A Case of Giant Right Coronary Artery Aneurysm after DES Implantation

Md Abdul Kader Akanda, Mohammad Ullah, Md Ataur Rahman, Md Sarwar Alam, Amiruzzaman Khan

Introduction of Drug-Eluting Stent (DES) proved to be an important step forward in reducing rates of restenosis and target lesion revascularization after percutaneous coronary intervention, but at the same time potentially causing serious complications. One of the rare complications of DES is coronary artery aneurysm with a reported incidence of 0.3% to 6.0%, and most “aneurysms” are in fact pseudo aneurysms rather than true aneurysms.1,2 Residual dissection and deep arterial wall injury (rupture or resection of the vessel media) caused by oversized balloons or stents, high-pressure balloon inflations,
atherectomy, and laser angioplasty have all been associated with coronary artery aneurysms after coronary intervention.3 Drug-eluting stents (DES), which locally elute anti-proliferative drugs, can dramatically inhibit neointimal growth, thereby suppressing restenosis,[4,5] but at the same time potentially causing coronary aneurysms due to other mechanisms, such as delayed reendothelialization, inflammatory changes of the medial wall, and hypersensitivity reactions.6,7 These findings may be due to delayed healing secondary to the anti-proliferative action of the eluted drug, cell necrosis and/or apoptosis from the antimetabolite effect of the drug, and hypersensitivity reactions to the drug/polymer mixture on the DES.6,8 However, the true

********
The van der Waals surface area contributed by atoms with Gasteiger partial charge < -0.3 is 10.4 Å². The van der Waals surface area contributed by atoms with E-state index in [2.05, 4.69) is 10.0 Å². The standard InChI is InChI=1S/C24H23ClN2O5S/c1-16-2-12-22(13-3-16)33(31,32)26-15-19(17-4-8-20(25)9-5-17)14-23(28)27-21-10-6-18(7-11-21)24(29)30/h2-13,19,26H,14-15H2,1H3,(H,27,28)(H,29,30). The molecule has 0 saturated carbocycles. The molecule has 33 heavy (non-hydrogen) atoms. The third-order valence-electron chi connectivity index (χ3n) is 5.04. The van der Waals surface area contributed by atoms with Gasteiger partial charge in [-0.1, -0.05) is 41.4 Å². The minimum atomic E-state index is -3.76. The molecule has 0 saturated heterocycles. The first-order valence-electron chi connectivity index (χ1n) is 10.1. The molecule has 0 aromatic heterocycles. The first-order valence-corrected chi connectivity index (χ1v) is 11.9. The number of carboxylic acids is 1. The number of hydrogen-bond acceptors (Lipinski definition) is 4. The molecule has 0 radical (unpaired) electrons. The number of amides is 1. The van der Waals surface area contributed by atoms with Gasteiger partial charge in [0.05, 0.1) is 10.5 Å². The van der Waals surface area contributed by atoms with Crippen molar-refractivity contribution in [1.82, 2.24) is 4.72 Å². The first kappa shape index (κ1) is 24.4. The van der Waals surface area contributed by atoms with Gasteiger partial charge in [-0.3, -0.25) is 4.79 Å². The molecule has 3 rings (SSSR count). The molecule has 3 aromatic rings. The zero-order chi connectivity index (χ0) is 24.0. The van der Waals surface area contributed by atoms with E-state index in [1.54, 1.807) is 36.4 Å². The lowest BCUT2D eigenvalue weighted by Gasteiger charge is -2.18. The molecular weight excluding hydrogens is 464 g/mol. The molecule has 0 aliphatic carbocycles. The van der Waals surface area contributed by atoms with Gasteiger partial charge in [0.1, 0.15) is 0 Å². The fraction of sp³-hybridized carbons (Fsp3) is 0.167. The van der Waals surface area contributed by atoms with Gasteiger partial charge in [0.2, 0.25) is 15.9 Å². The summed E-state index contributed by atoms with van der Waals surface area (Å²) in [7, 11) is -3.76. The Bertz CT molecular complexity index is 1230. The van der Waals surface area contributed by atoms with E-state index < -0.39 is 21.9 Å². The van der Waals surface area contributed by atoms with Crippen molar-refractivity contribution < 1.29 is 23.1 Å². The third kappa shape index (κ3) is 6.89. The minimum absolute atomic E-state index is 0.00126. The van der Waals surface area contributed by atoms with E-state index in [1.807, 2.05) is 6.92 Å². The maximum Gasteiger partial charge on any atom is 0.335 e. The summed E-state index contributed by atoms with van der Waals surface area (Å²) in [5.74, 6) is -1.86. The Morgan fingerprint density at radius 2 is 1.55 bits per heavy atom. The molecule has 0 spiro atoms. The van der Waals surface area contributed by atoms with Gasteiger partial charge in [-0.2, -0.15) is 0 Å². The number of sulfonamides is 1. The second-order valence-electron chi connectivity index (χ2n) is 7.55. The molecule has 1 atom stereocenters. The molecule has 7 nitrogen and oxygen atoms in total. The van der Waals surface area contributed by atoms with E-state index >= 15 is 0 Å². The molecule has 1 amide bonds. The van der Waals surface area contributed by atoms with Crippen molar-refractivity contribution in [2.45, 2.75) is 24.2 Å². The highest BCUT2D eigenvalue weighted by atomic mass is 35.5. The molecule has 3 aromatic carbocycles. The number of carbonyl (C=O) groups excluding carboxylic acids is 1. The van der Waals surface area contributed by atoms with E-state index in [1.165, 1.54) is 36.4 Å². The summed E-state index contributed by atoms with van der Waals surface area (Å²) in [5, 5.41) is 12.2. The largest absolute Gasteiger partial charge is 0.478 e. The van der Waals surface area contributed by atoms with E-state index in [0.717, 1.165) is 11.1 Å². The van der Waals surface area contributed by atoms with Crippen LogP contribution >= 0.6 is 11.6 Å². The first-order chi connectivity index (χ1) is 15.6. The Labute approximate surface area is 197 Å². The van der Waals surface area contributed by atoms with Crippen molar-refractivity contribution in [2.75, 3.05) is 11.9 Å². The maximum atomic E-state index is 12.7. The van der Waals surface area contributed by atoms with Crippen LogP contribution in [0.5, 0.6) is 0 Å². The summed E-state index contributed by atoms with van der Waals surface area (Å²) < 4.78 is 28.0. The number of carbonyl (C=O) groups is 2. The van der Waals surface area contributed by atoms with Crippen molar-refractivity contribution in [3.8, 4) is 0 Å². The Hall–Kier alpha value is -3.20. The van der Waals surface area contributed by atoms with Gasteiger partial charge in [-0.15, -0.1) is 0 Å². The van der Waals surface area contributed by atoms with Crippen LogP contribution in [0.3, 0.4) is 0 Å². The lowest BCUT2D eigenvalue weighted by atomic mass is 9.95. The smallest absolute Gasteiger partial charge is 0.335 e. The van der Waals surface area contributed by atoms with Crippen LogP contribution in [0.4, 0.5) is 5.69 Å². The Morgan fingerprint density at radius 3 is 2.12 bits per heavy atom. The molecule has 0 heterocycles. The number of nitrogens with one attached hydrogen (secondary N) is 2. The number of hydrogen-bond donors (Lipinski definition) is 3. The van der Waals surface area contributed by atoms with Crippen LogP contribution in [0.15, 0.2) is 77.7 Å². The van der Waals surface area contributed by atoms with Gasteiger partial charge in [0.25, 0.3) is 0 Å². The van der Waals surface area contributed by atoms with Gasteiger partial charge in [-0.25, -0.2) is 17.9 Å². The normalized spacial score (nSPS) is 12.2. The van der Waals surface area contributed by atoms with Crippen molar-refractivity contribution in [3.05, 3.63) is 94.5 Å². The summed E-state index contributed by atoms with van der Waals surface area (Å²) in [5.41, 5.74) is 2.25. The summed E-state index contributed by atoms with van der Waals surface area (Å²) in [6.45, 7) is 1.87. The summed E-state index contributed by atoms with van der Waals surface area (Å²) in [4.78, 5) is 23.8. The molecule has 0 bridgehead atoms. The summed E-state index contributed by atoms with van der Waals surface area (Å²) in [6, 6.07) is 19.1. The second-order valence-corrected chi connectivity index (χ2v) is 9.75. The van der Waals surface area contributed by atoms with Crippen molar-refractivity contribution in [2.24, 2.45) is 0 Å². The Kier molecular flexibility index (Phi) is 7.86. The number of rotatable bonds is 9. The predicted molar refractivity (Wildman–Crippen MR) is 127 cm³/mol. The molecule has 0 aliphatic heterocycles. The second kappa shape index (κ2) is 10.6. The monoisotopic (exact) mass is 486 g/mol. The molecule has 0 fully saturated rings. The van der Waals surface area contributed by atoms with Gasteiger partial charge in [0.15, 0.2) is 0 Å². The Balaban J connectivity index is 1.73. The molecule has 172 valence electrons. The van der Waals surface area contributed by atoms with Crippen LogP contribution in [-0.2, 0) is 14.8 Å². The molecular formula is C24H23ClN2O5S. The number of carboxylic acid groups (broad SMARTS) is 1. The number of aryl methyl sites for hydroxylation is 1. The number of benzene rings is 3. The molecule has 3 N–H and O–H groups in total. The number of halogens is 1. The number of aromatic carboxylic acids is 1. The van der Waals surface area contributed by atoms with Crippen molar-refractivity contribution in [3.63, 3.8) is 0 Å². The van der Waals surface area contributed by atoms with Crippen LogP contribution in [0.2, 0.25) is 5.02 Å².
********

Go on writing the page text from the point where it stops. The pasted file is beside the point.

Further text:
incidence, clinical course, and treatment of coronary artery aneurysms after DES implantation remain largely unknown. Treatment of CAA is somewhat controversial, and there is no consensus on the modality of treatment in a given clinical situation. We report a case of giant CAA after DES implantation presenting with fever, which was treated by surgery.

Case report:
A 35 year old diabetic, hypertensive male was admitted in SSMC & Mitford hospital with high grade fever associated with chill and rigor. Patient underwent coronary angiogram and angioplasty of RCA following acute inferior wall Myocardial infarction (AMI) four months back. Documents related to angiogram and angioplasty was not available. On query he gave history of admission for a febrile episode of 10 days after PCI and was hospitalized and treated with parenteral